Édouard Detaille

Édouard Detaille

Édouard Detaille
Born (1848-10-05)5 October 1848
Paris, France
Died 23 December 1912( 1912-12-23) (aged 64)
Paris, France
Nationality French
Known for Painting
Notable work "The Defense of Champigny" (1879); Le Rêve (1888)
Movement Academic art

Jean-Baptiste Édouard Detaille (Paris 5 October 1848 – 23 December 1912 Paris) was a French academic painter and military artist noted for his precision and realistic detail. He was regarded as the "semi-official artist of the French army".[1]

Contents

  • Family 1
  • Biography 2
    • Education and early career 2.1
    • Franco-Prussian War 2.2
    • Later life 2.3
  • Literary references 3
  • See also 4
  • References 5
  • Further reading 6
  • Gallery 7
  • External links 8

Family

His niece married Charles Otzenberger, who subsequently called himself Otzenberger-Detaille.

Biography

Education and early career

Detaille grew up in a prosperous military family in Picardy; his grandfather had been an arms supplier for Napoleon. An amateur artist who was friends with a number of collectors and painters, including Horace Vernet, Detaille's father encouraged his son's artistic endeavors. He began his artistic studies at age seventeen under the famous military painter Jean-Louis-Ernest Meissonier; he had originally approached him to ask for an introduction to the renowned Alexandre Cabanel but Meissonier decided to teach Detaille himself. Meissonier became a major influence on his style, and it was he who inculcated an appreciation for accuracy and precision in Detaille.[2]

Detaille made his debut as an artist at the

Media related to at Wikimedia Commons

External links

Print by Detaille, 1885 
Cavaliers de remonte Commis - Cavriers Secretaire et Infirmiers, 1887 
Grenadier of the Old Guard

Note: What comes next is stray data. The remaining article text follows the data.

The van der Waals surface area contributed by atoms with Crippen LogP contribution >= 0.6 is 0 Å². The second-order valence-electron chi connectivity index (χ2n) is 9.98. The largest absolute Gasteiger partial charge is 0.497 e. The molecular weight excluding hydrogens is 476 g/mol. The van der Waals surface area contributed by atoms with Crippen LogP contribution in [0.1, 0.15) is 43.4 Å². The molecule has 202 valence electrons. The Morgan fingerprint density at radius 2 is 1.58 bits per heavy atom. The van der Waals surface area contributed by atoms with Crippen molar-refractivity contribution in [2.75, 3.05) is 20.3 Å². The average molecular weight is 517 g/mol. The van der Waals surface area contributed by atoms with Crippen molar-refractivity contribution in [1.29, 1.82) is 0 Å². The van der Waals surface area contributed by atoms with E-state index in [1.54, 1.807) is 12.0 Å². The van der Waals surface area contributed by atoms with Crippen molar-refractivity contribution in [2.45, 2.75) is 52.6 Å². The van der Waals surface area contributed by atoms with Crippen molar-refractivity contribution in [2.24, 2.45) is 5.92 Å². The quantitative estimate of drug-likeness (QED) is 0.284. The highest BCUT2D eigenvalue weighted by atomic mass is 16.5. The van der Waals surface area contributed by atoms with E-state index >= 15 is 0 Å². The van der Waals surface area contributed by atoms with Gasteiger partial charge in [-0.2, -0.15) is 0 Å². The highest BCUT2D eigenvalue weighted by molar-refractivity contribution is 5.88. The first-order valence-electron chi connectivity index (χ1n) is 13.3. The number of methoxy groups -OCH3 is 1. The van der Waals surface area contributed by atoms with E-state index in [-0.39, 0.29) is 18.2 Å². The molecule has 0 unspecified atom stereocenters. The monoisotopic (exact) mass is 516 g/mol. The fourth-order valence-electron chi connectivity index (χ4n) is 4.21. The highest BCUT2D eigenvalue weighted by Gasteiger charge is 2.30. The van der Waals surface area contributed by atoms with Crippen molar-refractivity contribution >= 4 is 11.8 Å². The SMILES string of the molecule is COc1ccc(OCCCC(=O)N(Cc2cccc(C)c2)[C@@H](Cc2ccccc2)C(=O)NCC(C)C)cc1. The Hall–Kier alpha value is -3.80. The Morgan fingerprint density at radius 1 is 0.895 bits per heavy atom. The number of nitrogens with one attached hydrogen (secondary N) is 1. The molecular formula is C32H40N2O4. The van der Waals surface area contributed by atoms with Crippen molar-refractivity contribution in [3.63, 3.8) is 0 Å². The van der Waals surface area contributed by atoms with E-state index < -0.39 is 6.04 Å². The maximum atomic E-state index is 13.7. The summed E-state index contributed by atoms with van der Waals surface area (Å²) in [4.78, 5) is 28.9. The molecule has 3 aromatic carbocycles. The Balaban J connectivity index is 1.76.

Vive L'Empereur, 1891 
Le Rêve, 1888 

Gallery

  • Humbert, Jean. Édouard Detaille : l'héroïsme d'un siècle, Paris, Copernic, 1979.
  • Masson, Frédéric. Edouard Detaille and his work, Paris, Boussod, Valadon and co., 1891.
  • Duplessis, Georges. M. Édouard Detaille, Paris, J. Claye, 1874.

Further reading

  1. ^ Dearinger, David Bernard; Stanley Ellis Cushing (2004). Virginia Wageman and Phil Freshman, eds. Paintings and Sculpture in the Collection of the National Academy of Design: 1826-1925. Manchester, Vermont: Hudson Hills. p. 154.  
  2. ^ a b c Artfact. "Edouard Detaille (1848-1912)". Grove Art excerpts. Oxford Art Online. Retrieved 25 July 2012. 
  3. ^ "Art". The Nation (New York, NY: New York Evening Post Company) 93 (2479): 21. 2 January 1913. 
  4. ^ Atget. Paris. Taschen. p. 82.  

References

See also

Detaille appears as a guest at a party at the home of the Princesse de Guermante in Part Two: Chapter One of Marcel Proust's novel, Cities of the Plain, where Detaille is referred to as "the creator of the Dream", his 1888 painting also known as Le Rêve which shows soldiers asleep on a battlefield dreaming of military glory. The painting, which is located at the Musée d'Orsay in Paris, also appears in Paintings in Proust by Eric Karpeles, published by Thames & Hudson.

Literary references

During his life, he had amassed an impressive collection of military uniforms and artifacts and bequeathed to the Musée de l'Armée in Paris following his death.

In 1912, Detaille created new uniforms for the French army. They were never adopted by the Minister of War, but the blue-gray greatcoats will influence later French World War I uniforms.

Test uniforms created in 1912 by Édouard Detaille for the French line infantry. From left to right : trumpet in parade uniform, private in service uniform and kepi, private 1st class in parade uniform, private in service uniform and leather helmet, officer in parade uniform, officer in service uniform and bonnet de police (side cap), private in field uniform and leather helmet, private in field uniform and kepi.

Later life

Detaille was one of the first artists to buy photographs from Eugène Atget.[4]

Detaille enlisted in the 8th Mobile Bataillon of the French Army when the Franco-Prussian War broke out in 1870; by November he was seeing and experiencing the realities of war. This experience allowed him to produce his famed portraits of soldiers and historically accurate depictions of military manoeuvres, uniforms, and military life in general. He eventually became the official painter of the battles. He published a book called L'Armée Française in 1885, which contains over 300 line drawings and 20 color reproductions of his works.

Franco-Prussian War

[2]